Skip to content
Featuring Demian Dressler, DVM and Sue Ettinger, DVM, Dip. ACVIM (Oncology), authors of The Dog Cancer Survival Guide

How Old Is Too Old to Treat Dog Cancer?

Updated: October 1st, 2018

dog-too-old-for-cancer-treaI hear this question a lot:

“Isn’t my dog too old to treat for cancer?”

The answer is: No!

Age is not a disease. I have many 12-plus year old patients that are otherwise healthy and strong. They may have some early kidney disease, a heart murmur, thyroid disease, arthritis, but they are still good cancer patients.

If your dog is older, please, don’t assume he or she can’t or won’t tolerate treatment. See an oncologist, get the big picture, and then decide. But don’t think just because your pet is “old” he cannot tolerate treatment, and more importantly live longer and live better with treatment than without.

Even if you decide against conventional treatments, there are still many, many things you can do to help your dog with cancer. Steps two through five in The Dog Cancer Survival Guide apply to all dogs — even older ones!

Live longer, live well,

Dr Sue

Leave a Comment

  1. Amy Kennedy on February 28, 2014 at 2:33 pm

    Hi, My 9 yr old Golden had a Maxilectomy 14 months ago to remove the cancer in her jaw, as far as we knew it was all gone , but just this past week I can smell that funny odour coming from the side of her mouth that had cancer, we went back to the vets but my first question was, Are we going to put her through this again and have more of her jaw removed if it is cancer?? From there we are going to take the steps depending on what our choice is. for now she is on Medacam to see if that help. I don’t know if I can do that to her again?? thanks

  2. Arlene W on January 29, 2014 at 10:49 am

    I have my Golden, Heidi, who was diagnosed with lymphoma last year at age 15. We went with chemotherapy and she was in remission for 10 months, including when she was receiving her treatments. Unfortunately, she is now out of remission. I am considering more chemo. I am very intrigued by the metronomic chemochemo but my vet has a different rescue protocol. But, unfortunately, because of her depressed immune system, she has also developed demodectic mange. That has improved a lot with treatment. The last skin scraping only showed 1 live mite. My vet says we can’t do any kind of chemo until 3 negative scrapings. That is at least 3 weeks. I don’t know if she will even live that long. Is he right? Does the mange disqualify her from further chemo? Thank you in advance, Dr. Ettinger.

  3. Trish on January 2, 2014 at 2:27 pm

    I chose not to treat a 15 year-old dog diagnosed with lymphoma. The treatment protocol was 26 weeks long, and I couldn’t be certain that he’d 1) tolerate it well or 2) if he was going to live that long had he not gotten cancer. It was hard not to fight for him, but in a way I was surprised at how strongly the oncologist recommended the treatment. I found a canine lymphoma group online and after following stories of much younger dogs who died regardless of treatment, I was relieved that we went with a more conservative approach and had three good months with him. We had a 13 year-old (who didn’t seem a day over 7) with melanoma and treated it as recommended and while we didn’t win the battle, we enjoyed 18 more months with him. These decisions have to be based on what’s best for the dog first, and you have to know your dog well enough to know what he or she can tolerate. Not all dogs age the same, but in my case, we made different choices based on the quality of life we felt could be maintained. Do your research and know if cancer protocol is right for your dog and your situation.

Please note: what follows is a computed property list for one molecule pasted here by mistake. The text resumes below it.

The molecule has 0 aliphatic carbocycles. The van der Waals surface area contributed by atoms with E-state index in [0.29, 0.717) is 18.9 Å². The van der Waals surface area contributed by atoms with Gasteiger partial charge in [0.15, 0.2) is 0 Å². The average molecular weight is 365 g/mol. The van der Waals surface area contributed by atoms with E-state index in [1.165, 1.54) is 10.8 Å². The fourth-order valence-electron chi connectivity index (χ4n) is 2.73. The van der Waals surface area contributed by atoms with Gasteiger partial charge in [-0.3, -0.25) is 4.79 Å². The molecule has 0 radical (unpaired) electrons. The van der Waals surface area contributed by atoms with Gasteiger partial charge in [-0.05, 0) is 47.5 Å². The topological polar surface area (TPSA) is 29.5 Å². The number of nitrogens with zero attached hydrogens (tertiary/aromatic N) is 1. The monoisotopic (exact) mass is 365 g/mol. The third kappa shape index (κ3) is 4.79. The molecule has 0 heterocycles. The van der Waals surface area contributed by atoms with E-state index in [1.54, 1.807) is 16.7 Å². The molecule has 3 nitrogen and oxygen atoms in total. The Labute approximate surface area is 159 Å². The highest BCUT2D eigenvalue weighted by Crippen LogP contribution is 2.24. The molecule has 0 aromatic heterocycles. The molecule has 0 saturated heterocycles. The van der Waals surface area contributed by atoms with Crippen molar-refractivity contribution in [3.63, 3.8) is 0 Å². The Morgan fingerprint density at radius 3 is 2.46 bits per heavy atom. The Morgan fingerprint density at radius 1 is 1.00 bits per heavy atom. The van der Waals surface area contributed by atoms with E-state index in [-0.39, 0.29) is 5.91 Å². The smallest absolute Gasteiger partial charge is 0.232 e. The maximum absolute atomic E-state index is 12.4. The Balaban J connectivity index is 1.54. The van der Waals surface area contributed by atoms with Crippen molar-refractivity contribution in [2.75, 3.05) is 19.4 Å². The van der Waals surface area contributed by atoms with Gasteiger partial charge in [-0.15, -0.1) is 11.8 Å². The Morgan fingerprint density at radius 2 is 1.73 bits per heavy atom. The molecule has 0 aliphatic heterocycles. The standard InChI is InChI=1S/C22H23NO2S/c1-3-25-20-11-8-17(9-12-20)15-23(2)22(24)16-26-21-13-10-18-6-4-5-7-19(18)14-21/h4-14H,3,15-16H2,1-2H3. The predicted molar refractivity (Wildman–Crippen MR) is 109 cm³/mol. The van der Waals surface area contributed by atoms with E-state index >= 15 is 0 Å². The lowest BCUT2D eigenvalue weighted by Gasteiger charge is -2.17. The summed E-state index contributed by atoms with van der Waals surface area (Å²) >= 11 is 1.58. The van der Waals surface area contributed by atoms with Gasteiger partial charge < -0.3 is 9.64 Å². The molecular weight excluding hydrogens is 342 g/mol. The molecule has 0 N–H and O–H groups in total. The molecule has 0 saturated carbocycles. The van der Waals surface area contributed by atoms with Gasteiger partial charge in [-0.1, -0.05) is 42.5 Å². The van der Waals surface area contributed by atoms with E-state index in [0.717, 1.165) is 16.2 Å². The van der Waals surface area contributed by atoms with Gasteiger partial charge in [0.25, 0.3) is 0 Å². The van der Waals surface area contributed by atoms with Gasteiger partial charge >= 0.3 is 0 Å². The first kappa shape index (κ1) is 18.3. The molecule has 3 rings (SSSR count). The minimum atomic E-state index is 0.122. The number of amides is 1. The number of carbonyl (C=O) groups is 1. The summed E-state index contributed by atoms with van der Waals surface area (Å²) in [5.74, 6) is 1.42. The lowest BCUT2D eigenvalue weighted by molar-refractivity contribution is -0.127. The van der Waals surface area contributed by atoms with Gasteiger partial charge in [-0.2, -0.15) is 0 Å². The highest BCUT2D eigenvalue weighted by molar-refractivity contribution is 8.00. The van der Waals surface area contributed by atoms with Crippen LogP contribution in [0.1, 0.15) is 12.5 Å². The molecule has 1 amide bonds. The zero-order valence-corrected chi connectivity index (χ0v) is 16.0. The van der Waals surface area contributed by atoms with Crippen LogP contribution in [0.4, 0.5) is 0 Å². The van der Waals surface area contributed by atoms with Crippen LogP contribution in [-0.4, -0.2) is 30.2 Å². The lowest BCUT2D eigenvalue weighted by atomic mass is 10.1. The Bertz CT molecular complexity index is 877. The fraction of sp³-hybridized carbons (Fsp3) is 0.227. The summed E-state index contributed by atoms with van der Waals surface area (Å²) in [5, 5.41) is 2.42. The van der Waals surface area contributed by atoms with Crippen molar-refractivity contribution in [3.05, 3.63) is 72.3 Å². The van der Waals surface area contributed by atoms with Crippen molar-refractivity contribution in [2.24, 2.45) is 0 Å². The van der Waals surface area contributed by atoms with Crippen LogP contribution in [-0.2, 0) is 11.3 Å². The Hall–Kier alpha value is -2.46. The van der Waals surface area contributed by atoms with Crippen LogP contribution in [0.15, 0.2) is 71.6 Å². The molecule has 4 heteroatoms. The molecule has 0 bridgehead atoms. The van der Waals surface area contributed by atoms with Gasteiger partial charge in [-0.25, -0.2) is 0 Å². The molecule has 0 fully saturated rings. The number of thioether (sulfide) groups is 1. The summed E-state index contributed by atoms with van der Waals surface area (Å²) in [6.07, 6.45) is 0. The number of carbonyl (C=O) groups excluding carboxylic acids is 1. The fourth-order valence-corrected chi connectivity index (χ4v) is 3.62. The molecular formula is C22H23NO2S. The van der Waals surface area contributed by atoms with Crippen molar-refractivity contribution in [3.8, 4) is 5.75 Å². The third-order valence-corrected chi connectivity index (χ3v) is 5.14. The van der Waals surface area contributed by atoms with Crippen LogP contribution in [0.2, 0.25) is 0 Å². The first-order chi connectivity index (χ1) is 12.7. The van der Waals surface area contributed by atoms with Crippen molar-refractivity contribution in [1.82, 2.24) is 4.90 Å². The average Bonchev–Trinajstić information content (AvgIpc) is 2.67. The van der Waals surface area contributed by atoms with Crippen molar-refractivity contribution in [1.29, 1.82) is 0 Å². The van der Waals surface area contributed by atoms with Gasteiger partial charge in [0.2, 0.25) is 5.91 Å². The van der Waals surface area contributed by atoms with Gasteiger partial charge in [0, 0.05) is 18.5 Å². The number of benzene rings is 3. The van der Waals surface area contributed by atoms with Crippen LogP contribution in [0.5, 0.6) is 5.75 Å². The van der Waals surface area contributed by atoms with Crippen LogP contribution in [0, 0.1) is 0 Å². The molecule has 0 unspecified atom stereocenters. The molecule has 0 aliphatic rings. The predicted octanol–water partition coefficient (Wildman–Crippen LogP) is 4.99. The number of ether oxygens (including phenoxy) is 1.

4. hopeful on January 2, 2014 at 11:34 am

    My dachshund had anal gland cancer surgery in October of 2012. He celebrated one-year cancer free in October 2013, and he will be 14 years old in March. He is otherwise happy and healthy. .We are so grateful.

    • tarheelandwolfan on January 3, 2014 at 5:08 am

      What a happy story! 🙂 I have an almost 8 year old dachshund that has a small mass on one of her anal glands. We have been watching it for about 5 months, and it has not changed in size. We cannot afford surgery yet, but are trying to figure out a way. My other baby is a miniature dachshund that is 10 1/2. He has a plasmacytoma that will need to be removed. I am taking him to an oncologist for a consultation and go from there. This is definitely a time I wish I were rich! My pups would have the best care possible. So happy your little dachshund is 14 and thriving. 🙂 I hope mine make it to 14 and beyond. Happy 2014.

  5. Mary Emmons on January 2, 2014 at 8:19 am

    Thank you for this post. My AB needs to have more MCT’s removed and due to his age, arthritis, and being overweight I was scared to have him go under anesthesia. My vet said the same thing as you. . he is not too old and she recommends removing them. Thanks again for the reasurrance!

  6. cynthia bridgewater on January 2, 2014 at 5:45 am

    My little girl was 10 1/2 years old when she was diagnosed with a thyroid tumor to large to remove but with treatment she was able to live 3 years. Except for a few brief periods when she didn’t feel well during or after treatment her quality of life was excellent. She died at 13 1/2 years of heart disease.

Scroll To Top